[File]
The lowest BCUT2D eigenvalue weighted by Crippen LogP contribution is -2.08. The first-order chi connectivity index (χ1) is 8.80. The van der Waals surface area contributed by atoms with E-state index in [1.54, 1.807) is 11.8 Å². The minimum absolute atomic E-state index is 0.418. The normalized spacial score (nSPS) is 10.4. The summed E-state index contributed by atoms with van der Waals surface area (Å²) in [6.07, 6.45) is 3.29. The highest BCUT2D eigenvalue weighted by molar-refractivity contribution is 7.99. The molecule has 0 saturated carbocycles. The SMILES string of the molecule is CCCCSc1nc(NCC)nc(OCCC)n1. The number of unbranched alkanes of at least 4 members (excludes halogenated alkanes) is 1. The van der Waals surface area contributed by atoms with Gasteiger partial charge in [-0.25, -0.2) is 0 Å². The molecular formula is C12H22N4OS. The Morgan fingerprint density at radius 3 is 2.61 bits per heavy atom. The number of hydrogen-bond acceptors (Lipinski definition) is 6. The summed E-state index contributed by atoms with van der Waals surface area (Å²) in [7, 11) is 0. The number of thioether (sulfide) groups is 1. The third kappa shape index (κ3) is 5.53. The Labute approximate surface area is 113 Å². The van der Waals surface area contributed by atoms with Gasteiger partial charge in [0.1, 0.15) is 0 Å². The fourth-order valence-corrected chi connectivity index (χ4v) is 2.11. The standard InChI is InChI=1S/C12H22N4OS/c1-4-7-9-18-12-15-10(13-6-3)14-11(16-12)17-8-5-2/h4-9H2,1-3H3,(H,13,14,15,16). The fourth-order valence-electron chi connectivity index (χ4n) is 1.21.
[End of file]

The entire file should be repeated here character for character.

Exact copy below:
The lowest BCUT2D eigenvalue weighted by Crippen LogP contribution is -2.08. The first-order chi connectivity index (χ1) is 8.80. The van der Waals surface area contributed by atoms with E-state index in [1.54, 1.807) is 11.8 Å². The minimum absolute atomic E-state index is 0.418. The normalized spacial score (nSPS) is 10.4. The summed E-state index contributed by atoms with van der Waals surface area (Å²) in [6.07, 6.45) is 3.29. The highest BCUT2D eigenvalue weighted by molar-refractivity contribution is 7.99. The molecule has 0 saturated carbocycles. The SMILES string of the molecule is CCCCSc1nc(NCC)nc(OCCC)n1. The number of unbranched alkanes of at least 4 members (excludes halogenated alkanes) is 1. The van der Waals surface area contributed by atoms with Gasteiger partial charge in [-0.25, -0.2) is 0 Å². The molecular formula is C12H22N4OS. The Morgan fingerprint density at radius 3 is 2.61 bits per heavy atom. The number of hydrogen-bond acceptors (Lipinski definition) is 6. The summed E-state index contributed by atoms with van der Waals surface area (Å²) in [7, 11) is 0. The number of thioether (sulfide) groups is 1. The third kappa shape index (κ3) is 5.53. The Labute approximate surface area is 113 Å². The van der Waals surface area contributed by atoms with Gasteiger partial charge in [0.1, 0.15) is 0 Å². The fourth-order valence-corrected chi connectivity index (χ4v) is 2.11. The standard InChI is InChI=1S/C12H22N4OS/c1-4-7-9-18-12-15-10(13-6-3)14-11(16-12)17-8-5-2/h4-9H2,1-3H3,(H,13,14,15,16). The fourth-order valence-electron chi connectivity index (χ4n) is 1.21.